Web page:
Many crossing the border from the south into the north of Ireland may soon be required to submit biometric facial and fingerprint data to the British government.
The requirement applies to anyone who does not have an Irish passport or a British visa, including EU citizens.
The requirement is part of the ‘Electronic Travel Authorisation’ scheme, itself part of the controversial ‘Nationality and Borders Act’, due to come into force next year.
Initially, Britain will require ‘facial data’ from those crossing the border. However, all visitors and migrants to British jurisdiction may ultimately be required to provide both their face and fingerprint biometrics as part of the new system.
The move has been widely condemned as unworkable and contrary to the 1998 Good Friday Agreement. There are concerns about how Britain intends to process the data collected.
The scheme is opposed by the Dublin government, other political parties and human rights organisations, and has already been the subject of protests in border areas.
Stephen Farry of the Alliance Party said the scheme was part of the London government’s “reckless, anti-immigration agenda” in the wake of Brexit and it must “urgently recognise the island of Ireland’s unique position and legislate for an exemption for residents and tourists”.
He listed a wide range of concerns, including the “needless bureaucracy” for people in Border areas and the impact on tourists. There are also question marks over the consequences for people who cannot access the technology required.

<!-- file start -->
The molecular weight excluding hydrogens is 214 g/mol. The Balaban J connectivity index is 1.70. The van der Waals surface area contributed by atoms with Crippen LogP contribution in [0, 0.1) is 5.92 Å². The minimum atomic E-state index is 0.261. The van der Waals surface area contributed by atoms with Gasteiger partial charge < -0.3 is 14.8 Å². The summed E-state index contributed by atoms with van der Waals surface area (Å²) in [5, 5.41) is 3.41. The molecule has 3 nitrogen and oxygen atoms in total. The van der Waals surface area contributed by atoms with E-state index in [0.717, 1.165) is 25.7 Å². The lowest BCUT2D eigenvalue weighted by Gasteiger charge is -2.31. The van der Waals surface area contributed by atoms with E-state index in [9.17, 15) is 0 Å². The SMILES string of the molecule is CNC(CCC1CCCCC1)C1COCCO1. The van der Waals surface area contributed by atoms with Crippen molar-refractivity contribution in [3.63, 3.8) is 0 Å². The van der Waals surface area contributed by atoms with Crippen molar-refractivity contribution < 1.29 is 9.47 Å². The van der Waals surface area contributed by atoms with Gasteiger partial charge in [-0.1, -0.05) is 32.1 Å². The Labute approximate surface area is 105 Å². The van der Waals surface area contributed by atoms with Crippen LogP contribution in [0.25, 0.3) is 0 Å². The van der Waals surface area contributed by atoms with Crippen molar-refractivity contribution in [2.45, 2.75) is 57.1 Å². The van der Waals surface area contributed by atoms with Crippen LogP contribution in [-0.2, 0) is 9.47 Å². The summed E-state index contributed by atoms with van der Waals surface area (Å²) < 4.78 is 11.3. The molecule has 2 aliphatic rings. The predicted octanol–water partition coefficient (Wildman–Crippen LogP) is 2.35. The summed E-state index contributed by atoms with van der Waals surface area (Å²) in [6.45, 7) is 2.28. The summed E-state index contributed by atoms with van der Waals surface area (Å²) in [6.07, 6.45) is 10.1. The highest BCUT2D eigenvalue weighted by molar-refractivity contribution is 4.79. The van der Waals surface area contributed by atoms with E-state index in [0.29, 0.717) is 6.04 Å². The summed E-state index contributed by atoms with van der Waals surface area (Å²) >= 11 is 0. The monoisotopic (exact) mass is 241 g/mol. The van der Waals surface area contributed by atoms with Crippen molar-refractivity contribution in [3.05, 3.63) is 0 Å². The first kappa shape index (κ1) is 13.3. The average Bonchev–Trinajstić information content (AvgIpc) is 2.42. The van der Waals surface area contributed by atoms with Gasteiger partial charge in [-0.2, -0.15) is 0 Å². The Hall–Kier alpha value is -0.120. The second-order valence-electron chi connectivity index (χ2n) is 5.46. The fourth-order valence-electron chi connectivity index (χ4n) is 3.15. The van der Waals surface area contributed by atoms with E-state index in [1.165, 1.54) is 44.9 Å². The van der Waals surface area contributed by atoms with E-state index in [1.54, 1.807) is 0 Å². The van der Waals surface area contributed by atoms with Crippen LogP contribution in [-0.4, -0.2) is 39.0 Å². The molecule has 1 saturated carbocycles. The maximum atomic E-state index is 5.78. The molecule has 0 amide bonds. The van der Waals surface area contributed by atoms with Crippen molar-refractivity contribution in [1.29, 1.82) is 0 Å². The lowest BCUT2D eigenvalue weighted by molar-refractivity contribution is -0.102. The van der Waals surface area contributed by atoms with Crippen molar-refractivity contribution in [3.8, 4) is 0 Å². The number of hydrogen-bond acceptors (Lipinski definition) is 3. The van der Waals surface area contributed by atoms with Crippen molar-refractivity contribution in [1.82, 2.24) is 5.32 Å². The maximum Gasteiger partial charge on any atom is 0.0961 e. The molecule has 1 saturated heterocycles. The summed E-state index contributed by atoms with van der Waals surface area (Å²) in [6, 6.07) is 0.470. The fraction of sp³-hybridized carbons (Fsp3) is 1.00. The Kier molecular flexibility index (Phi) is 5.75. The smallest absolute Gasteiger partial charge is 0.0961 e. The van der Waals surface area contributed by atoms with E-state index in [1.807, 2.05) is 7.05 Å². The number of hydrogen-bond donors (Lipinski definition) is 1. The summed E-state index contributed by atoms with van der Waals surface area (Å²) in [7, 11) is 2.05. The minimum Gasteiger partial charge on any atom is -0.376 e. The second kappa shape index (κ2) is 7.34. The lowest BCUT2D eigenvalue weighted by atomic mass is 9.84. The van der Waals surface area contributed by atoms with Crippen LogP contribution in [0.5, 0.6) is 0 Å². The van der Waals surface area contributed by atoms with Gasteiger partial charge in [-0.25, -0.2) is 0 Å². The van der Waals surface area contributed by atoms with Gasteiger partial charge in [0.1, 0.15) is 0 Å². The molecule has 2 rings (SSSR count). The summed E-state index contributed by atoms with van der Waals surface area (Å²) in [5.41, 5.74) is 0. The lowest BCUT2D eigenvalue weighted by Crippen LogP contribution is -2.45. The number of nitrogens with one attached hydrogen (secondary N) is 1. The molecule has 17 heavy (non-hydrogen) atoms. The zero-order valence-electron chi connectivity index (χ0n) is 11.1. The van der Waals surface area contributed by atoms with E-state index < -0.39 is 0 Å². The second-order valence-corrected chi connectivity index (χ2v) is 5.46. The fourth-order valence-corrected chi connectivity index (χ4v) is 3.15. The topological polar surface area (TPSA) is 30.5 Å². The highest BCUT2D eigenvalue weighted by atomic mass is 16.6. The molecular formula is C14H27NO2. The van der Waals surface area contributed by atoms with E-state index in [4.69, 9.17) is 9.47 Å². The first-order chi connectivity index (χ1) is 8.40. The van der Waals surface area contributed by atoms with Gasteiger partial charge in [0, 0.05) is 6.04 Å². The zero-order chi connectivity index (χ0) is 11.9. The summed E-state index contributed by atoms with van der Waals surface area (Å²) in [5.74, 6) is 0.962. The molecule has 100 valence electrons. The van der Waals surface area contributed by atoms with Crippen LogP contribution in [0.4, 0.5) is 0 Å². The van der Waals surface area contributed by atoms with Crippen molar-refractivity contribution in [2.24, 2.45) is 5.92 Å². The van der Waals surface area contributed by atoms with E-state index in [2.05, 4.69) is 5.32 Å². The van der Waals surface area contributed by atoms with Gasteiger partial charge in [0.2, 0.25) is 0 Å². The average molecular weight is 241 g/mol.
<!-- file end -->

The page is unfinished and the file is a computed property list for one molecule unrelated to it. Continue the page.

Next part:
Úna Boyd from the Committee on the Administration of Justice said they had long raised concerns that the scheme would “harden the border for many non-Irish citizens living in border counties”.
“Having to provide your fingerprints and photograph to the UK authorities before going from Donegal to Derry makes this even more concerning,” she said.
She also warned the scheme would represent “data collection on a really significant scale” and said there must be clarity on how it would be stored, shared and used.
British military checkpoints were gradually removed in the years following the 1998 Good Friday Agreement but replaced with other forms of surveillance.
More than 30,000 people cross the border each day for work. ‘Big data’ surveillance technology is now set to track those who complete the online applications after they cross the border.
Aynaz Zarif, a charity worker at Derry-based North West Migrants Forum said the idea of not being able to cross an open border feels ridiculous.
“We were cycling around Derry, and after not a long time we reached a point where my husband was saying that — Okay, there is a border here. I know you can’t see it, but we need to turn back,” Ms Zarif sais.
Locals told her to ignore it — “no one will stop you” they said, but she was fearful of breaking the law.
Visa issues also affecting people who are married to non-EU citizens. A report by the Detail website has found that hundreds of northerners have given up their British citizenship as a means of resolving immigration issues for their spouses, including hardline unionists.
Ironically, those who hold dual British and Irish nationality are being forced to renounce their British citizenship in order to boost their rights under British law.
A unionist from Larne said he spent nearly £10,000 on various British schemes before the “absolutely straightforward” move to give up his British citizenship. However, he now feared the response of local Loyalists.
“I live in a predominantly Protestant/unionist area and I was a bit worried. I never ever told anybody, never even told my family,” he said.
“I was a bit wary about telling them, in case of... not retribution but sort of (being) ostracised if I had.
“It was probably the paramilitary ones that would be running around the street that you’d be more worried about. The bitter ones, who might look on you as some kind of traitor.”